• Marcus Coles

Reading List - 2022

Updated: Apr 13

The Camel Club - David Baldacci *****

The Camel Club seems to divide opinion among the officionados of political thrillers. I loved it. Although I have watched countless political thrillers I have never read one and so, following a Google search, I plumped for this one. I have only ever read one other Baldacci novel and was disappointed but he is one of my friend’s favourite authors so decided to check it out. I’m really glad that I did. When a small group of conspiracy theorists witness a murder, they end up getting entangled in a plot that threatens the life of the President and the security of the whole world. It was exactly what you’d expect from a book (or film) like this which was great because that’s exactly what I wanted. It had it all: Islamic terrorists, assassination attempts, corrupt officials, the FBI, CIA, NSA, NIC and others, retired agents and characters with dodgy pasts. It was a fun, interesting, fast-paced page-turner. Unlike some, I didn’t find it too political or preachy. It was everything I wanted it to be. I recommend it wholeheartedly and will definitely be reading the next in the series.

Psycho - Robert Bloch *****

I’ve seen the film dozens of times and it’s one of my all-time favourites. As I was reading the novel I was trying to imagine what it would be like to read it having never seen Hitchcock’s classic. Utterly chilling and absolutely terrifying is surely the answer. I was picturing the film in my head as I read it, especially Norman, who in the book is fat, most unlike the brilliant actor Anthony Perkins. Apart from that, the film is remarkably faithful to this book. When Mary Crane uncharacteristically steals from her employer and goes on the run, she heads north to the town of Fairvale to rendezvous with her boyfriend. A storm rolls in and she takes a wrong turn off the main highway, ending up on an old, barely used road. When the neon sign of the Bates Motel appears like a beacon through the pouring rain, she stops and checks in for the night. The proprietor, Norman Bates seems friendly, if a little odd so she has supper with him and then decides to retire early after having a nice hot shower. What follows is the stuff of legend. Despite knowing how it all plays out, I thoroughly enjoyed the book. It was creepy, sinister, macabre and horrifying. Multiply that tenfold if you haven’t seen the film. A brilliant horror classic you would be crazy to miss. But then again, ‘we all go a little mad sometimes.’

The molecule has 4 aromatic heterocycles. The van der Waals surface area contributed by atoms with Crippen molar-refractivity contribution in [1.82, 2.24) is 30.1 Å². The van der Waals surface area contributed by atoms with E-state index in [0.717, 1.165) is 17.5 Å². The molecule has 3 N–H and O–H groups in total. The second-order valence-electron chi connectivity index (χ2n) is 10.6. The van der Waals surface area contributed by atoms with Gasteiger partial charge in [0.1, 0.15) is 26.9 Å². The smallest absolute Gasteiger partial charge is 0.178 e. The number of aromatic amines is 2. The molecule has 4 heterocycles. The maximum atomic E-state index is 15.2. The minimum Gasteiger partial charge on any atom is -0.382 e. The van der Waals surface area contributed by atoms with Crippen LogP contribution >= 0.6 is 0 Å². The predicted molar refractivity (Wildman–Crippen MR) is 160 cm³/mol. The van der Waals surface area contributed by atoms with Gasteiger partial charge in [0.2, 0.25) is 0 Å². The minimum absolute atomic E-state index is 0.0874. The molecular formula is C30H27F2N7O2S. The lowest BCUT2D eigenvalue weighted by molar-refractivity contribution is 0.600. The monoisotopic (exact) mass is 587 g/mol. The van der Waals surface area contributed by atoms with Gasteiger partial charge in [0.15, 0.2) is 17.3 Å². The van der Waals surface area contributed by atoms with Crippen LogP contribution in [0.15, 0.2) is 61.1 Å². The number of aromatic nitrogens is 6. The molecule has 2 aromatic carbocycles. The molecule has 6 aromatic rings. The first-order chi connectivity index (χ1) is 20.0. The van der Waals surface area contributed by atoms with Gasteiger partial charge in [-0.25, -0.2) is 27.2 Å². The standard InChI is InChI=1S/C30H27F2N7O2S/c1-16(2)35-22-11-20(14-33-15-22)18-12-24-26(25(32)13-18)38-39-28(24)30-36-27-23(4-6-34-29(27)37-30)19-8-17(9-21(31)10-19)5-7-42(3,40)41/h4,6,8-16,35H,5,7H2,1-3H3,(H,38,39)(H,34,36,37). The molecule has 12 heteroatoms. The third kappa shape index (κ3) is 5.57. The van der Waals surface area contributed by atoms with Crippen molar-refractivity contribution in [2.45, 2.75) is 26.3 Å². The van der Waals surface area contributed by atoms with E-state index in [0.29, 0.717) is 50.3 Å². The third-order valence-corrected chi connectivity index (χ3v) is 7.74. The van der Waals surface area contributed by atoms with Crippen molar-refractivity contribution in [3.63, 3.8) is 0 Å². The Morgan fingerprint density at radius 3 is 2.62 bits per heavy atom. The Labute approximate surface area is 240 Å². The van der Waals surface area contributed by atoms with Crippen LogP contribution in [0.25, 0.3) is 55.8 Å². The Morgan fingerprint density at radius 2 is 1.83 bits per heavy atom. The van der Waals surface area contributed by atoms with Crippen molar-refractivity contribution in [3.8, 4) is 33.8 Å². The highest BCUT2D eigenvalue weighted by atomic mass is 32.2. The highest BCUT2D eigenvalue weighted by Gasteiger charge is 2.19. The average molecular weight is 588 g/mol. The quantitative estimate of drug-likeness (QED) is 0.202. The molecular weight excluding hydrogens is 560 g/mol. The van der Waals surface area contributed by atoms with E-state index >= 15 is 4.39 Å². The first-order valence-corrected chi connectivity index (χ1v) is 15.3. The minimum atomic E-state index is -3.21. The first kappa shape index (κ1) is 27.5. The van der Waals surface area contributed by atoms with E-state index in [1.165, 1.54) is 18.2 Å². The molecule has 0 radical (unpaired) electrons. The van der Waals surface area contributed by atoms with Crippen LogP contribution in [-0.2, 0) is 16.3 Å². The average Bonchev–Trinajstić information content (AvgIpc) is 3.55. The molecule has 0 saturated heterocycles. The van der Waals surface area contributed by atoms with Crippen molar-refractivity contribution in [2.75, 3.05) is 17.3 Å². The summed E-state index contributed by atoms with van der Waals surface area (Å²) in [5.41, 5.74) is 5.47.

Emperor: The Gates of Rome - Conn Iggulden *****

This book was absolutely brilliant and I loved every word. I haven’t read a lot of Roman history but I love Robert Harris’ Cicero trilogy so I was keen to give this a go. I am so glad I did. It follows the life of a young Julius Caesar and a few of his close friends and family. It is such an interesting story that moves at a terrific pace. There is war, romance, politics, violence and humour. I know some of the history but I’m by no means an expert. I was genuinely left open-mouthed at certain points, particularly when the famous identity of a main character was revealed by the name I know him as. It’s good for me that I know a little of what’s coming but not too much. I can’t wait to see what the author does with the rest of Caesar’s story. The characters are fantastic and believable and the story twists and turns all over the place. It was easy and fun to read and left me desperate for the next one. You should definitely read this. What a book!

Three Act Tragedy - Agatha Christie ****